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"Immense Worlds": Blake's Infinite Human Form.

ACROSS WILLIAM BLAKE'S CORPUS, "the desire of raising other men into a perception of the infinite" remains foundational. (1) Since his writing on infinity evokes widely varying traditions of commentary, this feature of Blake's thought has fascinated and troubled many readers. Accordingly, the subject has yielded wide interpretive range, from explorations of Blake's mysticism to his attitude toward modern science. (2) Other studies, many of them prominent in the critical tradition on Blake, have remained silent on the issue of just what Blake means when he writes of the infinite, electing to treat this term as something less than a core concept of his poetics. But the infinite is an important category of Blake's thinking, as his recurrent focus on this topic suggests. If they give shape to diverse traditions of thought, then Blake's contexts for revealing the infinite appropriately reflect their subject, which in Blake's writing confronts the difficulties involved in totalitarian thinking in its many forms: in "bind[ing] the infinite," a project that assumes both philosophical and political expression in the work undertaken by Blake's system builders ("Europe a Prophecy," 2.13; "The [First] Book of Urizen," 25.23-25).

Through his writing on the infinite, Blake enacts a conversation across disciplines and thereby addresses modernizing scientific ideas about the material universe. As I explore below, the infinite was both foundational to, and a crucial problem for, long eighteenth-century natural philosophy For some commentators, the scientific infinite--that is, the infinite properties deduced in space, time, matter, and other categories of experimental science--could lend evidence for the plenitude and holism of the created universe. In other hands, however, the infinite presented a major challenge to the premise that the economy of nature could be known through observation or formulated through a universal body of laws. As speculation in this field advanced, many theorists--Locke and Newton among them--pushed the premise of an infinite universe to its starkest implications: that matter exceeds the quantifying powers of the mind, and that physical reality might comprise not one natural system, but many.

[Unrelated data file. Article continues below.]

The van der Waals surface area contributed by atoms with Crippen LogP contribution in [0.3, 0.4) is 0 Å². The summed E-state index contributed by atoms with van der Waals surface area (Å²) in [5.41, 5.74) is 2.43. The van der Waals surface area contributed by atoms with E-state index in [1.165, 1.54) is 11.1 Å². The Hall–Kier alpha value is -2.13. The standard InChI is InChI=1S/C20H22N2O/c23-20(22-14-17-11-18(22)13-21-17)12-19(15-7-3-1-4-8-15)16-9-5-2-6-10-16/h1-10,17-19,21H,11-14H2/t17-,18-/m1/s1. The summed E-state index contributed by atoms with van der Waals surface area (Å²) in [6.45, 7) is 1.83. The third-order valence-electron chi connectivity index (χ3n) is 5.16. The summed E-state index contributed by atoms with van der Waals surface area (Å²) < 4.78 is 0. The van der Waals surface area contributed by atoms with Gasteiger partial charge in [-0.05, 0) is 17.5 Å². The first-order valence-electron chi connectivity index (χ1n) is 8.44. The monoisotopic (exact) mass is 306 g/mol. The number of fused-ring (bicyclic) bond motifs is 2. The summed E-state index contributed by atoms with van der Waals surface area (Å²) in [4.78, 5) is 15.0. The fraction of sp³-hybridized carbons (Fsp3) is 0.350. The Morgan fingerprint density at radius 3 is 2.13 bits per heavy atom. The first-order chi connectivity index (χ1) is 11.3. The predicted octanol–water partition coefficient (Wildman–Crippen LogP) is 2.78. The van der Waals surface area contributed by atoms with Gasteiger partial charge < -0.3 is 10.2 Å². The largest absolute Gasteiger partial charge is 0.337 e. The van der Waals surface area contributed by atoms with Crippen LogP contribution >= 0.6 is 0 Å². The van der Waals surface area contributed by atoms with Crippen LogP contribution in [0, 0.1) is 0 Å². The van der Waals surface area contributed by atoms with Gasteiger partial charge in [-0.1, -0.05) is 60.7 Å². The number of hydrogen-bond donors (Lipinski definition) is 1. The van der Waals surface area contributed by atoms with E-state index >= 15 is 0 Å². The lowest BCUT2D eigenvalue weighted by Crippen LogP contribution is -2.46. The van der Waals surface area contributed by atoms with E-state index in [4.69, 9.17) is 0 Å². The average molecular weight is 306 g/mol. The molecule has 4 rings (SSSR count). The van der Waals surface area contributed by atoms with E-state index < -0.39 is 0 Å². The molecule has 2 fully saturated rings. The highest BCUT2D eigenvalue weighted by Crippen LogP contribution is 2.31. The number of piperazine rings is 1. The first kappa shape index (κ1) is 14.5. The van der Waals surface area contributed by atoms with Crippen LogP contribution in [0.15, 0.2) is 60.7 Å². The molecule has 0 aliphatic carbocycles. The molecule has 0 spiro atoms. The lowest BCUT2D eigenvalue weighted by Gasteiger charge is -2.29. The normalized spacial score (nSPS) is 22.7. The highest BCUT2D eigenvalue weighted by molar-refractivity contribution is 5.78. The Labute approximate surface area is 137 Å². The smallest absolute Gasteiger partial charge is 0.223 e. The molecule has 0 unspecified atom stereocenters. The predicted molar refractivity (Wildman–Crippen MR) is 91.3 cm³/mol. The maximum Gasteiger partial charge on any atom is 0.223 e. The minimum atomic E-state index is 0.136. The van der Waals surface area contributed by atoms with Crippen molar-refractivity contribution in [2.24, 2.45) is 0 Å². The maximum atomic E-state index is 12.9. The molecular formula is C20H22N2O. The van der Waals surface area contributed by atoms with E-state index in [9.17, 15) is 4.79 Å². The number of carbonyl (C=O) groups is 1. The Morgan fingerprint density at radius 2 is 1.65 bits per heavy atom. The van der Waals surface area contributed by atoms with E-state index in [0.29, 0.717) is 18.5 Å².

This article explores Blake's navigation of the problems addressed in these long-eighteenth-century discourses, focusing chiefly on Blake's reworking of the scientific infinite as a concept for envisaging his human form. Redeployed in poetic encounters across terrestrial and cultural frontiers, the Blakean infinite often registers the problems in knowledge and being accompanying new scientific representations of the natural world: in the texts I explore below--"Milton," "There Is No Natural Religion [b]," and "Visions of the Daughters of Albion"--the encounter with the infinite assumes form in the contact with other worlds whose laws, in nature as well as culture, appear wholly differentiated or uncertain. In Blake's handling, however, the problems diagnosed in earlier accounts of the infinite can represent transformative possibilities in the self's experience. Just as in Blake's writing, "selfhood" can denote a position of solipsism or worldly withdrawal from which figures like the tyrant Urizen martial power, infinity illustrates perceptive and interpersonal "cleans[ing]," a force that productively opens the world of the self to the worlds of others ("Marriage of Heaven and Hell," 14). In moments of contact between figures whose reality coordinates can vary immensely, Blake's writing reworks earlier anxieties about our existential isolation in an infinite universe into a mode of vision that affirms the fulfilling roles of other lives in our experience. The infinite thus provides Blake with a language for reconsidering problems in human experience by embracing, rather than resisting, new uncertainties about the forms and constitution of the natural world.